Multilateralism, or rather the need for it, has now been thrust back into the limelight with the novel coronavirus pandemic. The focus is on not only the failure of multilateralism to tackle the situation more effectively, but also on the need for strengthening its fundamentals, as international cooperation is the only way to contain the spread of COVID-19 and manage its economic, social and political fallouts in the coming months. The seeds of international cooperation have already been sowed by several governments amidst scaremongering, propaganda and blame-game by some establishments and leaders. Most cooperative efforts have so far primarily manifested in the form of videoconferences (which have become the new norm in international relations) organized by regional organizations and groups of countries (minilateral and informal groups) to address the COVID-19 situation - also indicative of geopolitical alignments and realignments in regional settings such as South Asia, Europe, and the Indo-Pacific. Will the COVID-19 crisis reinvigorate multilateralism, which also serves as the bedrock of global governance of a number of issues, including climate change? There are no definitive answers to this question, but it will certainly be debated more frequently in the coming days and months as the world reels under the COVID-19 crisis and tries to outlive it.
Populist/nationalist movements and unilateral moves have threatened multilateralism in recent years. The United States (US) President Trump's announcement to withdraw from the Paris climate agreement (among his other decisions), Brexit and the divided approach of the members of the European Union (EU) towards managing migration from conflict areas of the Middle East and North Africa, to name just a few, have gone against the tide of multilateralism. Even otherwise, many would argue that the success of multilateralism as an approach towards global governance is largely overrated.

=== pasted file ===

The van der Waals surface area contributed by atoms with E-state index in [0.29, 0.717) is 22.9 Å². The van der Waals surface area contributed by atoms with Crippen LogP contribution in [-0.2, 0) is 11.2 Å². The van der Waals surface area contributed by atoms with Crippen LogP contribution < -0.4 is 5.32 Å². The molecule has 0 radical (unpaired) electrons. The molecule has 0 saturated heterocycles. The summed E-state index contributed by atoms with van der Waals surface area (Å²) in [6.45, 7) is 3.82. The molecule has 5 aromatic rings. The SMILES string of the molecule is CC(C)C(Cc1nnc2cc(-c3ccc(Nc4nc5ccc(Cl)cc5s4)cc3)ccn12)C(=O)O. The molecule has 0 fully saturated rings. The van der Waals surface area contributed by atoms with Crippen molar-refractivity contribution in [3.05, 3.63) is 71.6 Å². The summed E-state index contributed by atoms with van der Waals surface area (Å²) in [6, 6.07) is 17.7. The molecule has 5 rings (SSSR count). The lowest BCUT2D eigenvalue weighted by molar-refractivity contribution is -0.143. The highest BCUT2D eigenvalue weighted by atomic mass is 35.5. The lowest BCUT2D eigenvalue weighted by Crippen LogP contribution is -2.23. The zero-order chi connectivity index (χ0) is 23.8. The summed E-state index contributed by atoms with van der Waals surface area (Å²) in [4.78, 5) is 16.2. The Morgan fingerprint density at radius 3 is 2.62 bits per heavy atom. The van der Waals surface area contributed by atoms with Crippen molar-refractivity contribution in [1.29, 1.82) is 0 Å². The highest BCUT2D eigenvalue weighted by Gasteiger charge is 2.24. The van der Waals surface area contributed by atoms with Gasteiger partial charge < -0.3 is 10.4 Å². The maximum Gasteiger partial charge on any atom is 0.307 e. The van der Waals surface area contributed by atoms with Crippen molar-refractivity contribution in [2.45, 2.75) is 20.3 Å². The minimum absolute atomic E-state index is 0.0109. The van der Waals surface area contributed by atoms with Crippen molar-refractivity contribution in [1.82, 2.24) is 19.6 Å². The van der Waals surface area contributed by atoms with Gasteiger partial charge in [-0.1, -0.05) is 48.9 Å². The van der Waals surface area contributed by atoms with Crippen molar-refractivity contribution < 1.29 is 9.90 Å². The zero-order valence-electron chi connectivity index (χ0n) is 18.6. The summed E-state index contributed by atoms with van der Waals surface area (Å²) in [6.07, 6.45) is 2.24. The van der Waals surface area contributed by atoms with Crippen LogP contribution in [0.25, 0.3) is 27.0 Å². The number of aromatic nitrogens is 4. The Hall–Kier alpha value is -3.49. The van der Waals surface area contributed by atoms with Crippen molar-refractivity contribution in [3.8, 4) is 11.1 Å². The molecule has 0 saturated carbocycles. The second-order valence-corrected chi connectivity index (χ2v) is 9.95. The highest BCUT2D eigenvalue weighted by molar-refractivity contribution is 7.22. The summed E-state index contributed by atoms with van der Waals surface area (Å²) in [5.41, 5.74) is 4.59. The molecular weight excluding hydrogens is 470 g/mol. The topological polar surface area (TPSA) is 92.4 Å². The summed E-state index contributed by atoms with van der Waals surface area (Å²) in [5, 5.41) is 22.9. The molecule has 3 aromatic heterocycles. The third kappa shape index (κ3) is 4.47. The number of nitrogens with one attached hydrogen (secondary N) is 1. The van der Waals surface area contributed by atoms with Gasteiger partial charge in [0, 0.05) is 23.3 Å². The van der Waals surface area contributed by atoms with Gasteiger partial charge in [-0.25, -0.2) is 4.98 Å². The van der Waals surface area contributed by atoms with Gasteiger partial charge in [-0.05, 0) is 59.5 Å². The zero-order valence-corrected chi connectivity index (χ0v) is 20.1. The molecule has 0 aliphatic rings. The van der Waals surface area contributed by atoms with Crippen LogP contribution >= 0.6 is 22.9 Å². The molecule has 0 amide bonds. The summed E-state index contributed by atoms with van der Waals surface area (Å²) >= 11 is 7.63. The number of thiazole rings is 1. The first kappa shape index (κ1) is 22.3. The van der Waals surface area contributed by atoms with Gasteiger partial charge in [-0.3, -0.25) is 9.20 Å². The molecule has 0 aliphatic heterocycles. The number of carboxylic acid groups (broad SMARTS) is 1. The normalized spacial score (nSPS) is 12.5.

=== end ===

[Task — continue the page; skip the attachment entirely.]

The failure of multilateralism is starkly signified in the Chinese establishment's failure to provide information at an early stage to the World Health Organization (WHO) and other countries about the evolving situation in Hubei province, even though the first case is supposed to have emerged there back in November 2019. The lack of transparency and suppression of crucial information, without doubt, led to an inevitable delay in how the rest of the world responded to the crisis. To top it, there is an ongoing tussle between the US and China over the labelling of the novel coronavirus as the 'Chinese Virus' by members of the Trump administration, and the Chinese version that the disease was introduced by members of the US Army who visited Wuhan in 2019 just before the outbreak. The US-Iran stalemate continues as the US continues to intensify sanctions against Iran amidst the pandemic crisis, and Iran rejects US COVID-19 aid.
Furthermore, in the beginning, countries chose to respond differently to the outbreak - some using the strategy of 'trace, test and treat', or in other words, mass testing (as in South Korea and Singapore); some through massive lockdowns (as in China); and others hoping to stave off the crisis by developing 'herd immunity' (as in the cases of the United Kingdom [UK] and the Netherlands). Most countries (even in Europe) have gradually moved towards lockdowns and aggressive testing since then. Nevertheless, the differences in approaches meant that the push for pooling of resources, knowledge and data on COVID-19 was in a way, dampened. Importantly, Taiwan, which was one of the first countries (towards the end of December 2019 itself) to act on the epidemic (and has been effective in containing the spread so far), is not even recognised by the WHO, forcing it out of all the major WHO deliberations about healthcare-related solutions to the COVID-19 crisis.